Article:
Monday, June 23, 2008

Not One Minute Too Soon

Did you ever get the feeling that the walls are closing in on you? I've spent the past few days with the tedious part of writing. I've been going cross-eyed looking over proofs of my introduction and story that will appear in Literary House Review. I have to go over these several times, searching out typos or formatting problems. When I'm proofing another writer's work, this is not such a tough job, but on my own work, that is another story. Those nasty little mistakes such as new when I meant knew hide out in plan view. The whole time my artist child is screaming to write, really write. 

Part of this weekend I spent revising a book review that will appear in Internet Book Review Magazine. Dear American Airlines is the name of the book. I'm not at liberty to talk about it, but people you must read the review when it's published. Making editor changes, once again, makes my artist child throw a tantrum. She is very angry at this point. So, angry she is insisting on listening to Sheryl Crow's Best of Music on my I-Pod. Rebellious to the core.

And this brings me to the best part of this post, the part artist child is itching to tell you. We leave for a four day trip to the Smoky Mountains this week. This trip hasn't come a minute too soon. I can already feel the cool, crisp morning air. The rows of mountains, resembling ocean waves, gives artist child a peace she can't find anywhere else. The important tools are ready to be packed away in the car. A writer never leaves home without her laptop and writing notebook. And, of course there is the I-Pod. Artist child needs her music to create. 

We will stay in a little cabin not far from Raven Fork River and only three miles from the entrance to the park. Artist child is the boss on these trips. She insists that all writing projects are left at home. No work allowed. What she takes is imagination and of course the muse is somewhere hiding, waiting for just the right moment to reveal herself. There seems to be a trend among artists, especially writers, not to believe in muses. I'm of the old school. My muse is both my best friend and enemy. She flirts with me and then disappears, leaving me to do the hardest part of my creative work. But always she knows best. And always she channels some delicious character or scene my way.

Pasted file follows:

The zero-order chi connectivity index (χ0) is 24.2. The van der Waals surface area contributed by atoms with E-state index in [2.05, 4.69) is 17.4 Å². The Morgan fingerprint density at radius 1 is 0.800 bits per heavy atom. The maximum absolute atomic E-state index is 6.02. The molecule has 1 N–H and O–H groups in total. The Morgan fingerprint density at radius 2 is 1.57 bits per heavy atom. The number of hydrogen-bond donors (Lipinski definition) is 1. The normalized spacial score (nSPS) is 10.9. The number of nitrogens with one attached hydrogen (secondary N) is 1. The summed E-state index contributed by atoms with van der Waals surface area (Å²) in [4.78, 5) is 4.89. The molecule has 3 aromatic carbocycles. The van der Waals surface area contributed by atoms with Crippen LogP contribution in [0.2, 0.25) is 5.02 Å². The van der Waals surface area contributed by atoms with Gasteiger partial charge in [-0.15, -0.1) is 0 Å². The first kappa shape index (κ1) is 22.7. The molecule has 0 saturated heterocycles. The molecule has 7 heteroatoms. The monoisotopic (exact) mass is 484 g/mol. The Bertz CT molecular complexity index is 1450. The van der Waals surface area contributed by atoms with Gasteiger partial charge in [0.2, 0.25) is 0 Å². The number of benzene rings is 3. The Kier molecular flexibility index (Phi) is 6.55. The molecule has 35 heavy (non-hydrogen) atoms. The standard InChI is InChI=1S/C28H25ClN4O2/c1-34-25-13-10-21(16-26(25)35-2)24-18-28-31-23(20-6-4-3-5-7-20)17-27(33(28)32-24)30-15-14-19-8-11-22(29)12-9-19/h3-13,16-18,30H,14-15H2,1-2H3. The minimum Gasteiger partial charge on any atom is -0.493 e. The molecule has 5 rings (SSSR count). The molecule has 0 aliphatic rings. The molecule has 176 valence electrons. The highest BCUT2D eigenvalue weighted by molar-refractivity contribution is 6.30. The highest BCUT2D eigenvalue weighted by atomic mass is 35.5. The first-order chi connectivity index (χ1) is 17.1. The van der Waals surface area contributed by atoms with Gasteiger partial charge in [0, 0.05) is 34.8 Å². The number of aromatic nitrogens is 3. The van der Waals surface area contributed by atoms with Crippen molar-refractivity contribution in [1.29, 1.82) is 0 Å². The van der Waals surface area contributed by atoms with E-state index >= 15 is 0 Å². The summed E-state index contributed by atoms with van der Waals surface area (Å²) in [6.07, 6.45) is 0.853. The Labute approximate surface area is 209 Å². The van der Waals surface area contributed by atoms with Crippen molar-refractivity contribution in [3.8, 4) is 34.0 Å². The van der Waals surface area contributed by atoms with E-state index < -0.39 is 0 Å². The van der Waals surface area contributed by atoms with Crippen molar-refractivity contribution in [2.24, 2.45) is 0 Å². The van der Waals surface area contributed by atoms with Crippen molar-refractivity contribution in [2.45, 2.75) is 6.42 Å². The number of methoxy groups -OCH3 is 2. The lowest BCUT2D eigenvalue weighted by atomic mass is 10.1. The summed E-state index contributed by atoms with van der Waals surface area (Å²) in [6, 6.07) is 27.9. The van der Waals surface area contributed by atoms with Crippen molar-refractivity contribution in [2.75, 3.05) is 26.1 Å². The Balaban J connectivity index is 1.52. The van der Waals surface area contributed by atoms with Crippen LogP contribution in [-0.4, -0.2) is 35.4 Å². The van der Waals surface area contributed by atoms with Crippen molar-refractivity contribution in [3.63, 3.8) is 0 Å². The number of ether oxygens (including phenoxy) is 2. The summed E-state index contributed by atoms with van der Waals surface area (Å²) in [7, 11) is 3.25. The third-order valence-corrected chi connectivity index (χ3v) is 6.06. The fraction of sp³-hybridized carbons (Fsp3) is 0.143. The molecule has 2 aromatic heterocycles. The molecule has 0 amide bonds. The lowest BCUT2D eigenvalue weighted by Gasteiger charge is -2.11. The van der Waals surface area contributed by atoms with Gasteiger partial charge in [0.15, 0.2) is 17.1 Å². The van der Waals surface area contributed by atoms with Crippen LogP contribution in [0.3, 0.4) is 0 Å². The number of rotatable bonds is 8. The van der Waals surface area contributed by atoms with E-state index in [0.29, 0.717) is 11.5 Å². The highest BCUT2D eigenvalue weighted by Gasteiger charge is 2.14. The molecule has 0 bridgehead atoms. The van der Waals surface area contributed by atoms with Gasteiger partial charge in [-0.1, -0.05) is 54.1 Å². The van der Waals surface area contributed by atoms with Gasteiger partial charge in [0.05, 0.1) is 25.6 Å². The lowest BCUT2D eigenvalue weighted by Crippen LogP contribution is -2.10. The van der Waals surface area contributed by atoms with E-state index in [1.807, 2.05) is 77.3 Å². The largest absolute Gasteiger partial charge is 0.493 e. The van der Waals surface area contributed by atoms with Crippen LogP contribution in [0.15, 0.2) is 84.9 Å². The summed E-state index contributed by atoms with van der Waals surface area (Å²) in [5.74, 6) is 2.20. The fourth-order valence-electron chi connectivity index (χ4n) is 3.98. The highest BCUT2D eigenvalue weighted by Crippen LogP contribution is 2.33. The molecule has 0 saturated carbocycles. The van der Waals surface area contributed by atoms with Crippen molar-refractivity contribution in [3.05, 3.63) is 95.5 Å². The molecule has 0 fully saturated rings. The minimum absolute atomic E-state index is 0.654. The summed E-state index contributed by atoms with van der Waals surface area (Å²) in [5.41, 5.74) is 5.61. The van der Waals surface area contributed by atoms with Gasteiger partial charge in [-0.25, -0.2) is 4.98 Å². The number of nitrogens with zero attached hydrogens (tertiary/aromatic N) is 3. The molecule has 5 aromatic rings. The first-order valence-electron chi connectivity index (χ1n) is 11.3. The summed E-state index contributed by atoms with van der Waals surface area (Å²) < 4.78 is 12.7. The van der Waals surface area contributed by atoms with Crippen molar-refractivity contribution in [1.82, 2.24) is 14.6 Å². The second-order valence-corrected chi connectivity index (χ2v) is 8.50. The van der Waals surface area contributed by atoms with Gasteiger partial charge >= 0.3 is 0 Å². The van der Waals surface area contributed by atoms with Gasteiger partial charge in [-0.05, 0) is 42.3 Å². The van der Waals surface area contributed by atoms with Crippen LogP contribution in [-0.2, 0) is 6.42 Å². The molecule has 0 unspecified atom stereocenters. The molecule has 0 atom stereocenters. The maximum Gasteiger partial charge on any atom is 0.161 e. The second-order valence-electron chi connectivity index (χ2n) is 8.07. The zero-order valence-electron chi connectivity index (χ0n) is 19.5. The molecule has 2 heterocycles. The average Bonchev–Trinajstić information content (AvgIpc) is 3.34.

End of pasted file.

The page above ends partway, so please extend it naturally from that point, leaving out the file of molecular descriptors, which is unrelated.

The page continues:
I know not to wait on her because she'll never show. Instead, I begin to string words together into sentences, paragraphs, and pages. But she never fails to appear. She especially loves when I give artist child a trip. Her visits are then full of insight and inspiration. They are such good friends after all. When artist child and muse play together, I'm reminded of why I turn down that lunch date with friends, or unplug my phone so I don't get caught up in conversations. I'm brought back to pen and paper. To images and silly poems. To Sheryl Crow and funny jokes. 

Sometimes we can get so lost in the career part we lose sight of the art. My trips to the mountains refill the well. Have you ever slept in a tent beside a rushing creek? Or dozed on a warm boulder, absorbing its wisdom? The Cherokee believe rocks hold wisdom and teach us. Have you watched the mist settle in the mountain valley for so long, sprites and fairies begin to appear in the dusky light? This is the magic of taking artist child along. She makes up for all her whiny ways. 

We're packed and ready to hike to that one waterfall that allows us to walk behind the wall of water without getting wet. While there, we'll stand still on the edge of a world we only visit. We'll explore the old cabins and cemeteries. Scenes, characters, images will paint on our canvases their own unique stories. Imagination will be the rule of the day. 

Ann

1 comment:

Melissa said...

Hope you guys have a great time! :)